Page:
Lately, there’s been plenty of activity over at Soho’s New Museum Building, located at 158 Mercer Street.
Fashion scion and Saturday Night Live producer Marci Klein is reportedly moving into an 11th-floor unit, purchased through a trust that included entertainment tycoon David Geffen.
One floor below, ritzy hotelier André Balazs is selling his 3,800-square-foot place for $10 million. And on the ninth floor—directly below Mr. Balazs—there’s an apartment with a $9.15 million price tag.
Now three top Corcoran Group brokers are trying to sell the ninth- and 10th-floor spreads together as a giant $19.15 million duplex.
Measuring over 8,100 square feet, the luxurious duplex would be one of the largest apartments ever offered downtown—although it’s still trumped by Rupert Murdoch’s former Soho triplex, at 9,300 square feet, which was scooped up by designer Elie Tahari.
“It’s hard to find that sort of space in a full-service building downtown,” said broker Robby Browne, who is listing the 10th-floor apartment with his colleague Wilbur Gonzalez. Deborah Grubman—who coincidentally was Mr. Murdoch’s broker—has been listing the ninth-floor apartment.
Located in a full-service building, the combined unit includes seven bedrooms and six and a half baths. Also, it’s just a few floors above the former home of film mogul Harvey Weinstein. (Last year, Mr. Weinstein moved to the nearby Spring Street building that also shelters talk-show host Kelly Ripa and Gawker Media chief Nick Denton.)
Though the two are selling together, there are two different sellers, which could complicate things.
“I think the person buying would have to bid separately on each one,” said Mr. Browne. “You would have to make separate offers.”
Mr. Balazs did not return calls for comment.
De Niro Buyer Expands for $5.3 Million
For hedge-fund manager Michael Novogratz, simply owning a Tribeca triplex was apparently not enough. Mr. Novogratz, who last year dropped $12.25 million on Robert De Niro’s Hudson Street spread, has just purchased the unit directly beneath it for $5.3 million, according to deed-transfer records.
Since buying Mr. De Niro’s previous 4,600-square-foot loft, Mr. Novogratz has kept busy with some renovating—including an interior demolition, along with architectural and plumbing work, according to the Department of Buildings.
Perhaps best known as Michael Jackson’s creditor, Mr. Novogratz’s firm—Fortress Investment Group—purchased the Bahrain-residing pop star’s $270 million debt. (Mr. Jackson’s share of the Beatles catalog served as collateral.) Last April, a new deal was made, with Mr. Jackson’s debt now up to $320 million.
And while Mr. Novogratz’s lavish Tribeca setup may seem quite idyllic, he’s also involved in an actual real-estate utopia—as part of the boldface-name consortium that purchased a 2,000-acre tract of land in the Dominican Republic. There, Mr. Novogratz is joined by Newsweek International editor Fareed Zakaria, musician and society truffle-pig Moby, talk-show host Charlie Rose and fashion scion Alex von Furstenberg.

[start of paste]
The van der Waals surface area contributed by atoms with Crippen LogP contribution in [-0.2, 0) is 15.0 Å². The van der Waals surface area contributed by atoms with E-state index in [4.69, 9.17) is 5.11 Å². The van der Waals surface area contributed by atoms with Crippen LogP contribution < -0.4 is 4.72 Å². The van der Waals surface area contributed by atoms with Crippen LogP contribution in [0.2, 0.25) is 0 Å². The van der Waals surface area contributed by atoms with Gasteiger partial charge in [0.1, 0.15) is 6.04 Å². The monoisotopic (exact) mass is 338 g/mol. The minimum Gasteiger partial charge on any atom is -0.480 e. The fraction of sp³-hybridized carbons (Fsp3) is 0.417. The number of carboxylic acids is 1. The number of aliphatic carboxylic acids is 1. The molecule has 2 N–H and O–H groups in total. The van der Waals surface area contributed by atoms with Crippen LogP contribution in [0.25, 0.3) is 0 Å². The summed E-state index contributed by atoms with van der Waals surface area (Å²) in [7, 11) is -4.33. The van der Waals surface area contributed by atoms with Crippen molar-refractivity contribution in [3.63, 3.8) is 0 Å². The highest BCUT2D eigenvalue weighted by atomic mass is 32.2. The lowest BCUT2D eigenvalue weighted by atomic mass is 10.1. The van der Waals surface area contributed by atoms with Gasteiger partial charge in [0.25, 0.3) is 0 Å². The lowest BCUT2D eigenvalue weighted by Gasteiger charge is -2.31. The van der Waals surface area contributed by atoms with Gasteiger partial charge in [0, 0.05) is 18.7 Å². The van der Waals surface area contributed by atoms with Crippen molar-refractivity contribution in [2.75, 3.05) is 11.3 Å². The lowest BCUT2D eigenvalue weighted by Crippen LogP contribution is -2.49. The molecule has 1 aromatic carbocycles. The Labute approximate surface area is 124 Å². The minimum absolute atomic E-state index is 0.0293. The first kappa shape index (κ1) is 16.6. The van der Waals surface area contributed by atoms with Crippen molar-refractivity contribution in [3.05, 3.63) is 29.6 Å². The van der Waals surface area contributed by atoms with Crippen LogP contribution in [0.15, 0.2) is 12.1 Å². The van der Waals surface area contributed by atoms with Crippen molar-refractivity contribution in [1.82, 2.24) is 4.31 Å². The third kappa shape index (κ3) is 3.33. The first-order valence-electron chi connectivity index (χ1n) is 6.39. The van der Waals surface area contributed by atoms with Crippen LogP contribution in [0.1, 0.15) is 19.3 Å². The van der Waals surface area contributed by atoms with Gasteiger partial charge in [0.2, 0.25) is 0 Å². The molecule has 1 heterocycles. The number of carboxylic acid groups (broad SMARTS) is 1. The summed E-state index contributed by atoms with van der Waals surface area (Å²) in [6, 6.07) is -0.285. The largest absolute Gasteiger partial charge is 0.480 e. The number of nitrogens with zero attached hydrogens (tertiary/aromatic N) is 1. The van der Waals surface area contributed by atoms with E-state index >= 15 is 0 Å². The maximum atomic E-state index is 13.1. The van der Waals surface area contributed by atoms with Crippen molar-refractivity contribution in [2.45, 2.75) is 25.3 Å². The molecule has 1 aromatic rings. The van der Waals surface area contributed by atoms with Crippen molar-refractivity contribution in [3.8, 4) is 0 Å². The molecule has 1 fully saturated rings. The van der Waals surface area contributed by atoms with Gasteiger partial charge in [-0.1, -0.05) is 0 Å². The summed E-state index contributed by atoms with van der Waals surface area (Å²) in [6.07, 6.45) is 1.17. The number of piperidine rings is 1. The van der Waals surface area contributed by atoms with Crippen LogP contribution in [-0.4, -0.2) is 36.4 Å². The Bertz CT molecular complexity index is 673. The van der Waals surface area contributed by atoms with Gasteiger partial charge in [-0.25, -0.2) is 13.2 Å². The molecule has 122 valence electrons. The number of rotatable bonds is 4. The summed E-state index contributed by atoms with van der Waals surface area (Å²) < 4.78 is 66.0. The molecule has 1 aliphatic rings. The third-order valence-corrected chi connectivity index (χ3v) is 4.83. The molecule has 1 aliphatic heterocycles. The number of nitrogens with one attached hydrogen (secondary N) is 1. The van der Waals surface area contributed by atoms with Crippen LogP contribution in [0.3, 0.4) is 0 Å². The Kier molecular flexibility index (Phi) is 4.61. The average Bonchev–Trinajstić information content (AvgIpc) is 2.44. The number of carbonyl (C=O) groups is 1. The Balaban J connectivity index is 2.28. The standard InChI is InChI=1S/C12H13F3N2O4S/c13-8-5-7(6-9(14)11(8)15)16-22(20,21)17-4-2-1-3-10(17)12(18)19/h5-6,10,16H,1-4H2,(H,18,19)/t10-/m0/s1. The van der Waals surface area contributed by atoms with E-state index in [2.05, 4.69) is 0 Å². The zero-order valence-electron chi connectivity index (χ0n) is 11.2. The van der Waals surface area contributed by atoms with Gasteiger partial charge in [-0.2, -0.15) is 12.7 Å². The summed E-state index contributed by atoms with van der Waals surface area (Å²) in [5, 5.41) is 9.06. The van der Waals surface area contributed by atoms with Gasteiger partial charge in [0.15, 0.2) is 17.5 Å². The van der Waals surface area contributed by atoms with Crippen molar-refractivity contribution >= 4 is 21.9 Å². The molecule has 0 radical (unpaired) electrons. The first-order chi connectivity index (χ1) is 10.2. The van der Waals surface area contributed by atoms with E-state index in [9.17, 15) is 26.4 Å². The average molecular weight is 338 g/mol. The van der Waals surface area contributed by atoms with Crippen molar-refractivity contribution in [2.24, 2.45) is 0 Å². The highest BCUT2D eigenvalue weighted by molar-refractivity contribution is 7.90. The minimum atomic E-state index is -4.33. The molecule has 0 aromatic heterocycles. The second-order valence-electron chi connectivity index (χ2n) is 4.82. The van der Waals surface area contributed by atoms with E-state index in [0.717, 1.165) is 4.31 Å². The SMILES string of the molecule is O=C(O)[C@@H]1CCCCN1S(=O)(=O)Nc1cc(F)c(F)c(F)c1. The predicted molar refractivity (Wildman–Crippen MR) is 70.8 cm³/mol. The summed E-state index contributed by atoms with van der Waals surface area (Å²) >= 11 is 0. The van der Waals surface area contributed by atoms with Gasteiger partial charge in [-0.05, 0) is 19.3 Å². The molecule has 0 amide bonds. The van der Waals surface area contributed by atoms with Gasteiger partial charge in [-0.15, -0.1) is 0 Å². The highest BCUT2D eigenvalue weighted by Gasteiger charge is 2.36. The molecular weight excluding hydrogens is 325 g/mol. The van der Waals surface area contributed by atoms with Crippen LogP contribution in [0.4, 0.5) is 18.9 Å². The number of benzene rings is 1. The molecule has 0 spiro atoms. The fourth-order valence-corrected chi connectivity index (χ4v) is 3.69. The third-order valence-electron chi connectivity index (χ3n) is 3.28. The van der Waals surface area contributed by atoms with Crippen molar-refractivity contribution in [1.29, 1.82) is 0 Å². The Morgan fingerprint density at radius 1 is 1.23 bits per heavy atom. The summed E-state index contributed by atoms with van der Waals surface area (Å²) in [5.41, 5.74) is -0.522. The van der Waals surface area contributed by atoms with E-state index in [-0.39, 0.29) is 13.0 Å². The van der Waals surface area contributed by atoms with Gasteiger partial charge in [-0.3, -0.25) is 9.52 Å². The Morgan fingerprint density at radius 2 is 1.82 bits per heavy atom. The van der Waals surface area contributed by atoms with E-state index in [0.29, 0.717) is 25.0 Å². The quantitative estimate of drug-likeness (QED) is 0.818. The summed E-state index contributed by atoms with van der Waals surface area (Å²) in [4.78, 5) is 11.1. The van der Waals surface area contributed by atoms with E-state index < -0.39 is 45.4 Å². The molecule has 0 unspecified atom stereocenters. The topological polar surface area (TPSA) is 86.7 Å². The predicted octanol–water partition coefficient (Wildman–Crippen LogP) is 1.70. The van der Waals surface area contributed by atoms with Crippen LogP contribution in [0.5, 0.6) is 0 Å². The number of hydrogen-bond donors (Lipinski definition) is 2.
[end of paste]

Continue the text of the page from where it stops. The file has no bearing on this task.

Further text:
Mr. Novogratz did not return calls for comment.
Lapham’s former Salon Costs $12.9 M. now
The East 72nd Street apartment previously owned by Harper’s Magazine editor emeritus Lewis Lapham is on the market for $12.9 million, according to a source with knowledge of the listing.
The 4,000-square-foot apartment is located in an exclusive Upper East Side co-op at the corner of Madison Avenue.
Inside the apartment are three bedrooms, four baths and three maid’s rooms. The living room and dining room face out onto Madison Avenue, according to a source, and there is one wood-burning fireplace too.
Investor Ottavio F. Biondi—who goes by “Frank” but is no relation to the former Universal and Viacom chief—purchased the apartment for $5.5 million in June 2002. It had previously been bought by Mr. Lapham for $1.6 million about nine years earlier, according to a source.
Built in 1936-37 by John Thomas Smith of General Motors, the 17-story Art Moderne building was designed by renowned architects Rosario Candela and Mott B. Schmidt. In addition, C. Paul Jennewein created a decorative marble relief of various animals above the entrance.
Over the years, the limestone building has been home to many notable individuals, including Florida Marlins owner Jeffrey Loria, George and Carol McFadden, D. Dixon Boardman and Joseph Cullman III, the late Philip Morris chief.
Former President Richard Nixon famously entertained the idea of buying the sprawling nine-room penthouse in the late 1970’s; however, the possibility of rejection by the co-op board—due to increased security concerns—gave the disgraced ex-President second thoughts.
Brokers Melissa Ryan Kaiser and Laurie Silverman, of Stribling and Associates, have the listing.
Ms. Kaiser declined to comment. Mr. Biondi didn’t respond to requests for comment. Mr. Lapham also didn’t respond to requests for comment.
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